Some of my readers may wonder why I have shown such little interest in the Lambeth Conference now coming into its final days, not to rise again for another ten years. After all, even Stephen Colbert did a lengthy piece on it. There are plenty of other sites that are dedicated to, one might even say obsessed with, Lambeth, and I have offered my thoughts on several of them. I taught a workshop on Lambeth at the small rural church I serve in retirement, and offered my materials to any other priest in our diocese who might want to use them. I get daily updates on Lambeth goings on from multiple sources of varying reliability. The one thing they all have trouble with is remembering and having faith that this is not our church but God’s church of which we are the temporal custodians.
I love our Anglican ways, especially as they are expressed in the Episcopal Church, and I hope that the greater Anglican Communion can grow in godly wisdom and strength. I favor a covenant of some kind to give more structure and identity to the communion, but not in a form that is built around punitive discipline. I regret the controversies over homosexuality and personally favor full inclusion in ways that bring all into making commitment to the fullness of the Christian moral life, and that would mean finding a way to provide blessings for same sex unions, but only through a solid biblically based theological argument.
My prescription for dealing with fulminating extremists frothing at the mouth is probably not very acceptable to the majority. I would require them to join together in missionary outreach for three to five years in a certain place. The Falkland Islands come to mind, perhaps somewhere in the outer Aleutians, or, if they are too cold and wet, how about Midway?
In the meantime, I want to get on with proclaiming the gospel, celebrating the sacraments, teaching and forming disciples, helping others discover their gifts for ministry, and being the pastor I am called to be, even as a retired priest and aspiring curmudgeon.
4 thoughts on “Lambeth Sidebar”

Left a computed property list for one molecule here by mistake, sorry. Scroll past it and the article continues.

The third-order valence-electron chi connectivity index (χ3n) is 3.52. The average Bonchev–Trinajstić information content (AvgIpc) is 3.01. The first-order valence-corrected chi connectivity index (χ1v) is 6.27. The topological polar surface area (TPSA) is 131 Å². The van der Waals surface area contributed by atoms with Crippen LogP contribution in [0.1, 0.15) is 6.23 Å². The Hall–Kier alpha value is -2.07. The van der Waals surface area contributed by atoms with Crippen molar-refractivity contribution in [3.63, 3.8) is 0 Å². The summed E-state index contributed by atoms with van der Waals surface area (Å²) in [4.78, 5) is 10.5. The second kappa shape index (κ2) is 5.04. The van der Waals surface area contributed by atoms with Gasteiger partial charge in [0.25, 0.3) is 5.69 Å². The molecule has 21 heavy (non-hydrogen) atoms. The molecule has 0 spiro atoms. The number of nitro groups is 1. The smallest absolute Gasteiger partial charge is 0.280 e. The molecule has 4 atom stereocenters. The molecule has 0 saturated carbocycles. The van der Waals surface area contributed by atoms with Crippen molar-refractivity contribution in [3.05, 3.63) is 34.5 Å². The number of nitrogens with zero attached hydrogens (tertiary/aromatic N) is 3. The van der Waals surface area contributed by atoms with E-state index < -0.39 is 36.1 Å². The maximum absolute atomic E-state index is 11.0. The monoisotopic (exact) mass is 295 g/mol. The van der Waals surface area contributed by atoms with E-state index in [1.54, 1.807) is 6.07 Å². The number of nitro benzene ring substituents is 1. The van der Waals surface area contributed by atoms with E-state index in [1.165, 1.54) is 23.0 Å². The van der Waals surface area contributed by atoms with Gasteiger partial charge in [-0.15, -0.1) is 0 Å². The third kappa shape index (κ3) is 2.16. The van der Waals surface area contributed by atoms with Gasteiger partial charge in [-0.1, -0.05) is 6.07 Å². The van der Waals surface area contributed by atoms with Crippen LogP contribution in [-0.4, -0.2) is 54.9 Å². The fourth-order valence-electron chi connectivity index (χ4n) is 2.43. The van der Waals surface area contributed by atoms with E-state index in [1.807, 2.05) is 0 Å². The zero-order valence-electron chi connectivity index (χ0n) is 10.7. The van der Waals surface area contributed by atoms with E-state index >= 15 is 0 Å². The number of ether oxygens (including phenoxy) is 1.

Steve, you wrote: \”The one thing they all have trouble with is remembering and having faith that this is not our church but God\’s church of which we are the temporal custodians.\” Is this a variation on, \”Let God\’s will, not my will, be done.\”? But if so, wouldn\’t the very folks you\’re concerned with insist that that is exactly what they are doing? And if so, if they take their own insistence as itself a sign of the depth of their faith, how do you get them to see the way they take their own faith to itself be a violation of custodianship?What has to give here?—good to be not just reading, but now responding, Steve.Tom Davis
Greetings Tom,I think that temporal stewardship is a little different than \”thy will be done\” because the steward really has control and decision making authorityr over what has been put into his/her hands, and an accountability at some future date to the owner for how things have been managed. A good and wise steward, would, it seems to me, pray for him/her to exercise that stewardship according to God\’s will – compare, for instance, Solomon\’s prayer in 1 Kings 3. I imagine that all parties to the current debate would confidently proclaim that that is exactly what they are doing, but from the outside looking in I can see little evidence of it. On the far right are those whose words sound more like megalomaniac scrambling for ecclesiastical power and making absurd moral judgments that bear not a trace of Christ\’s love. On the far left are those whose words of inclusion are based on Enlightenment arguments for justice with only a passing gesture toward a deep theological engagement with scripture and tradition. Mixed in are all kinds of assumptions each has of the other about North American/European culture vs. African culture. The image that comes to my mind is of 15th through 18th century Europe that produced some of the greatest theologians ever but mixed them in with some of the most self-centered, power hungry manipulative political operators ever who were willing to destroy as many others as needed in order to \”win.\” H\’mm, sounds a little like our current administration doesn\’t it?CP
P.S.A recent study reported by a fellow whose name escapes me for the moment, alleged that North Americans and Europeans had for decades called up persons for the priesthood based in part on personalities deemed to be able to love everybody in Christ\’s name. These same personalities also seem to be unable to make difficult decisions for fear of alienating someone, are reluctant to take chances, and prefer others to set new directions for them to follow. If that is true, then in between the far right and far left, we\’ve got maybe a few too many ecclesiastical wimps wringing their hands and wondering what to do. See how well I am developing my new skills as a curmudgeon.